Inflation reduces purchasing power, or the amount of something that can be bought with money. Because inflation reduces the purchasing power of currency, consumers are encouraged to spend and store up on products that depreciate more slowly. Fixed income instruments, such as bonds, treasuries, and CDs, are typically purchased by investors who want a steady stream of income in the form of interest payments. Inflation reduces the present value of a bond’s future fixed cash payments by eroding the buying power of its future (fixed) coupon income.
Home prices go down. Many people who purchase a property do not believe that the value of their home will ever decline significantly. But when a stock downgrades the home prices go down.
Wages go up. Any wage increase will raise the amount of money available to customers. Consumers have more spending power as the money supply is increased, hence demand for goods rises. When demand for commodities rises, the price of items in the larger market rises as well.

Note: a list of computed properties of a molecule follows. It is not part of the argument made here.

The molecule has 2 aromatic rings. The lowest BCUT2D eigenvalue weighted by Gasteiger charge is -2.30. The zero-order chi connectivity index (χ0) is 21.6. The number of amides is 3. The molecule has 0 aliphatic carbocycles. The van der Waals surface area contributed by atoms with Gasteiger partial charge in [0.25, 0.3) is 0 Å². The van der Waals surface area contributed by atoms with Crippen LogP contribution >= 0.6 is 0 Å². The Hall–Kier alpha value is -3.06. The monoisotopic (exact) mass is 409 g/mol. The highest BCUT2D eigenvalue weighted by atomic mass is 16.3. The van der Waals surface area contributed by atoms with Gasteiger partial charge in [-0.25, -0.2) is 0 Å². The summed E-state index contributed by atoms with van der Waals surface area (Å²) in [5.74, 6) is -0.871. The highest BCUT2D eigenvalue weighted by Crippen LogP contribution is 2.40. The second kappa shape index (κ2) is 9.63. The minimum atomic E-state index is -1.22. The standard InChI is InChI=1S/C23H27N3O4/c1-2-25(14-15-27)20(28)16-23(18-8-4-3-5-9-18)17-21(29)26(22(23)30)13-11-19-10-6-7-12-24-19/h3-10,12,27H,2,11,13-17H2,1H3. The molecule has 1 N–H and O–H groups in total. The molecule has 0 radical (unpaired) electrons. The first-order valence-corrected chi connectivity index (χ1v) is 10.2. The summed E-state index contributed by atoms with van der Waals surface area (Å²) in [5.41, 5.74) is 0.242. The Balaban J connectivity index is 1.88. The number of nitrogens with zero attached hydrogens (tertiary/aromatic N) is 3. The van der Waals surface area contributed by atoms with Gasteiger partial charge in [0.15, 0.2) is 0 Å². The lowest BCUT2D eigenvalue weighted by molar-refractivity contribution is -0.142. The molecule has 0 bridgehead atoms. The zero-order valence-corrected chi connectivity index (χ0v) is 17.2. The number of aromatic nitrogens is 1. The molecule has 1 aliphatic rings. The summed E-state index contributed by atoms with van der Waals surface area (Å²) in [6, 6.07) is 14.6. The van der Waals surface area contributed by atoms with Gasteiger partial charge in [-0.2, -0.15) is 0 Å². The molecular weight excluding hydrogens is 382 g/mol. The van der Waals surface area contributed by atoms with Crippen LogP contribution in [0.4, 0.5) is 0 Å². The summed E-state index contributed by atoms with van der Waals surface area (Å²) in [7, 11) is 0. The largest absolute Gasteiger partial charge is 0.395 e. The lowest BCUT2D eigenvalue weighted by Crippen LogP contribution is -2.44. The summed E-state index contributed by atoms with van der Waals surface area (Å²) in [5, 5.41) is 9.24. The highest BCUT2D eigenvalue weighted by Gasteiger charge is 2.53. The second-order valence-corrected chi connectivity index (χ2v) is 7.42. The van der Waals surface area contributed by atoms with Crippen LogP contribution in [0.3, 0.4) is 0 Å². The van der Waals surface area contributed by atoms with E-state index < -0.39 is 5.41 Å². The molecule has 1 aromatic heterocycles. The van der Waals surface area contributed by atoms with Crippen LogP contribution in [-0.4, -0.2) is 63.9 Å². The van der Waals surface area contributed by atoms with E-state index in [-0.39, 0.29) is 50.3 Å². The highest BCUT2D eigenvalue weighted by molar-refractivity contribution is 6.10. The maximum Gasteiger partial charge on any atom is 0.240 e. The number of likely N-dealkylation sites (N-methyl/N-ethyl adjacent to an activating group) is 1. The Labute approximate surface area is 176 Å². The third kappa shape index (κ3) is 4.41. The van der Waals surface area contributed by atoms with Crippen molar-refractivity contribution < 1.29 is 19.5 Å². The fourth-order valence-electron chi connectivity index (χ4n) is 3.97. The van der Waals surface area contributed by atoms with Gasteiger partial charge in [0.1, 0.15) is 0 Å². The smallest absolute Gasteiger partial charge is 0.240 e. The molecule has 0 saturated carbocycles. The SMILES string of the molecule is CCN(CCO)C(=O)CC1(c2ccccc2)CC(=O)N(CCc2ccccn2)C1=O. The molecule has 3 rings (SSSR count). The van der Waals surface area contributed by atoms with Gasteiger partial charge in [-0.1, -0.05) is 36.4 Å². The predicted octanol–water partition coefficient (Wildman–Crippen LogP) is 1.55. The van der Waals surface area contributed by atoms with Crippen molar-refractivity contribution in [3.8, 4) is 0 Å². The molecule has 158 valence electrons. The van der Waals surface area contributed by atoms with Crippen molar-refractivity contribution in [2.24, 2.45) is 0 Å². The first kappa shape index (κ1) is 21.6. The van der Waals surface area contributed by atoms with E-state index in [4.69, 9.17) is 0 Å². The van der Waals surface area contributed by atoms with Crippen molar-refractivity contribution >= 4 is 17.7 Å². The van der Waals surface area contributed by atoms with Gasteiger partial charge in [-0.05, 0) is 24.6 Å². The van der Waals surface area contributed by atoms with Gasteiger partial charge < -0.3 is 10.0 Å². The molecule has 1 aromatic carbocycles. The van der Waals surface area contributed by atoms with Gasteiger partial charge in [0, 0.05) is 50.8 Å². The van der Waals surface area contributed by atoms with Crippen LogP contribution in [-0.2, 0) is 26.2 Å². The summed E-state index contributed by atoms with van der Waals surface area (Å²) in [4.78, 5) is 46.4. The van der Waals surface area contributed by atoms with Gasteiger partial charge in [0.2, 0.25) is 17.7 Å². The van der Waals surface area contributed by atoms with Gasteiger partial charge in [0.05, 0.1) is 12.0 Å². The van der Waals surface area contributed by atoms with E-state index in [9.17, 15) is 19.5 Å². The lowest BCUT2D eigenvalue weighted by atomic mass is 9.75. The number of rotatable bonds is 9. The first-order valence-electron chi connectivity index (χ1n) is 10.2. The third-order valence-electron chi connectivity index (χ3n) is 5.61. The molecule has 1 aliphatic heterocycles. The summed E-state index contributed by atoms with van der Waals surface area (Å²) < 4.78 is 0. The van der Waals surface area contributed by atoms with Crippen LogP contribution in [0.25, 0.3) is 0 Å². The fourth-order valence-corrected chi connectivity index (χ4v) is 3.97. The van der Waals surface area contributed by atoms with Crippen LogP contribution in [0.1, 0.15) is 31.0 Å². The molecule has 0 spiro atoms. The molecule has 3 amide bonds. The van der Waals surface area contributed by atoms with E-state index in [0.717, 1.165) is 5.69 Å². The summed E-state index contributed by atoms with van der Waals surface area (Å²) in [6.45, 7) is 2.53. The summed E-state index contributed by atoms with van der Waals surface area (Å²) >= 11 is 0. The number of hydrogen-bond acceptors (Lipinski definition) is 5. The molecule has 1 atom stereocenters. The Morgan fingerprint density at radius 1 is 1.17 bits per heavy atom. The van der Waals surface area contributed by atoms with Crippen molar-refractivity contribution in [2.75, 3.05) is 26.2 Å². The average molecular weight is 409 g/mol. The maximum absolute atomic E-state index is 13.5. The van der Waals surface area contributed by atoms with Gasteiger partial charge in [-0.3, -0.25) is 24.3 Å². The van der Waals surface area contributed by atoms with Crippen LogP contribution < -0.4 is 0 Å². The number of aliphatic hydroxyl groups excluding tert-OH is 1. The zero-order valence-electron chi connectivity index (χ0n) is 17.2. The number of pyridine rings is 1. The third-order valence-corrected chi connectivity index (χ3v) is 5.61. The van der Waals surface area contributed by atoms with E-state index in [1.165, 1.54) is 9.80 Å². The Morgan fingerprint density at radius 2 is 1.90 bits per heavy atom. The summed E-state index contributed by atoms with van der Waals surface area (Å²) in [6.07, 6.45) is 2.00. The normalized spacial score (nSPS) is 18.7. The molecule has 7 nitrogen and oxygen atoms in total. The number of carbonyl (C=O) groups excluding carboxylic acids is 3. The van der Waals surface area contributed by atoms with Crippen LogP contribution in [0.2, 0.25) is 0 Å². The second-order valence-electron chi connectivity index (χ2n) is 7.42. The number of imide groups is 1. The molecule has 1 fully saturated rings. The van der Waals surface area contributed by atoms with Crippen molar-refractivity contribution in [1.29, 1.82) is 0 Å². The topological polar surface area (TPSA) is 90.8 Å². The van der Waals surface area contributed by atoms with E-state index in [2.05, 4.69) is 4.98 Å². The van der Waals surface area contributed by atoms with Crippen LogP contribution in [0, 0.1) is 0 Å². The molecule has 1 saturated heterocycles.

Consumer confidence go down. Consumers feel less confident in their financial prospects, and they begin to spend less money; this, in turn, has an impact on businesses, as sales begin to decline. The economy will decelerate and may eventually enter a recession if consumer spending continues to fall and firms begin to cut down on production.
Breakout points when trading stock downgrade
After hearing this announcement, traders quickly move to sell the stock with the assumption that investors will dump or lower their investments. This drop mainly occurs when there is a downward breakout after the announcement. In such a scenario, there is a short-term market bearish continuation as the stock was on a downtrend before the announcement.